Witnesses claimed that bullet holes were found in the door frames of the pantry, which were later destroyed.[8] Robert Kennedy's son, Robert Kennedy Jr., later said that "There were too many bullets", and that "You can't fire 13 shots out of an eight-shot gun".[8]


In 2007, analysis of an audio recording[9] of the shooting made that night by freelance reporter Stanislaw Pruszynski appeared to indicate, according to forensic expert Philip van Praag, that at least 13 shots were fired.[2] Van Praag also said the recording revealed at least two instances in which the time between shots was shorter than humanly possible and that different resonances indicated there was more than one gun.[8] Some other acoustic experts, through their own analyses, have said that no more than eight shots are recorded on the tape.[10] Acoustics expert Edward John Primeau analyzed the recording using a sophisticated computer program and heard only eight shots.[11]

Forensic analysis[edit]

In 1975, a Los Angeles judge convened a panel of seven experts in forensics to examine ballistic evidence. They found that the three bullets that hit Kennedy were all fired from the same gun, but could not find a match between these bullets and Sirhan's revolver. They accused DeWayne Wolfer, the lead crime scene investigator who had testified at trial that a bullet taken from Kennedy's body was from Sirhan's revolver, of running a careless investigation. The forensic experts urged further investigation. An internal police document, which was later released, concluded that "Kennedy and Weisel bullets not fired from same gun" and "Kennedy bullet not fired from Sirhan's revolver."[8]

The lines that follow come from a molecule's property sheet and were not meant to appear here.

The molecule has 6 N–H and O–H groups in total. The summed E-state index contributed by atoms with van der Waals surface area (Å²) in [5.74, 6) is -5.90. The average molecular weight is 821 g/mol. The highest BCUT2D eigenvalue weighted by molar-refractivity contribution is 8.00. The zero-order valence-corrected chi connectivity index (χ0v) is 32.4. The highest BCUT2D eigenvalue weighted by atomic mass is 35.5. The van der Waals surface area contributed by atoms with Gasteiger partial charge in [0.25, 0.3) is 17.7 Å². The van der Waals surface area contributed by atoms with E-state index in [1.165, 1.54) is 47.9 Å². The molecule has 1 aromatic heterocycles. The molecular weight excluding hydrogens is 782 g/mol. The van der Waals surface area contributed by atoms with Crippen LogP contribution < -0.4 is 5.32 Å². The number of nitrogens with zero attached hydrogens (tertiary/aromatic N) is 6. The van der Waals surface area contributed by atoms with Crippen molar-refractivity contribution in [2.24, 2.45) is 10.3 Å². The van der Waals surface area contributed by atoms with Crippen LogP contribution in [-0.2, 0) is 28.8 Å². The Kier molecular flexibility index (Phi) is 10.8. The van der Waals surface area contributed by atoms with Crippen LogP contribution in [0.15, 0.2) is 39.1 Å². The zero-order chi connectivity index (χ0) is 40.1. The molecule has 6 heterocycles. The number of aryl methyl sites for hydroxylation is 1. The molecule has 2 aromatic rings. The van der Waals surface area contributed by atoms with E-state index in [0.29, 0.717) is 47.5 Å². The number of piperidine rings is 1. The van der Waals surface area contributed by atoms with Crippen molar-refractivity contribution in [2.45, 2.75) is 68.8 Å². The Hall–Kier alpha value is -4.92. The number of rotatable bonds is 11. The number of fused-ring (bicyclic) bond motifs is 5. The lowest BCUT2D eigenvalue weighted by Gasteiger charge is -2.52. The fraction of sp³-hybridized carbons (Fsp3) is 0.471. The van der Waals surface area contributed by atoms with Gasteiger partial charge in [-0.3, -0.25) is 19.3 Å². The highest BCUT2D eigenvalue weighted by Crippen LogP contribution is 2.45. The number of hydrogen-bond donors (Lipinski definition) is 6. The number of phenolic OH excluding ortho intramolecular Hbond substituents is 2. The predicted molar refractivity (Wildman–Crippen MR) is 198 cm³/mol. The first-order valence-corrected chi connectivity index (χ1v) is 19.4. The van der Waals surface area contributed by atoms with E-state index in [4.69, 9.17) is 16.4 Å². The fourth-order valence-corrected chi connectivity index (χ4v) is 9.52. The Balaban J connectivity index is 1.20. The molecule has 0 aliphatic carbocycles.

On November 26, 2011, Sirhan's defense attorneys William F. Pepper and Laurie Dusek filed a 62-page brief in federal court asserting that a bullet used as evidence to convict Sirhan was switched with another bullet at the crime scene. The brief claims that this was done because the bullet taken from Kennedy's neck did not match Sirhan's gun. Pepper and Dusek claim that the new evidence is sufficient to find Sirhan not guilty under the law.[12]

The security guard as second gunman theory[edit]

Thane Eugene Cesar has frequently been cited as the most likely candidate for a second gunman.[13] Cesar had been employed by Ace Guard Service to protect Kennedy at the Ambassador Hotel. This was not his full-time job; during the day he worked as a maintenance plumber at the Lockheed Aircraft plant in Burbank, a job that required security clearance from the Department of Defense. He worked there from 1966 until losing his job in 1971. Author Dan Moldea wrote that in 1973 Cesar began working at Hughes, a job he held for seven years and which Cesar said required the second-highest clearance level at the plant.[14]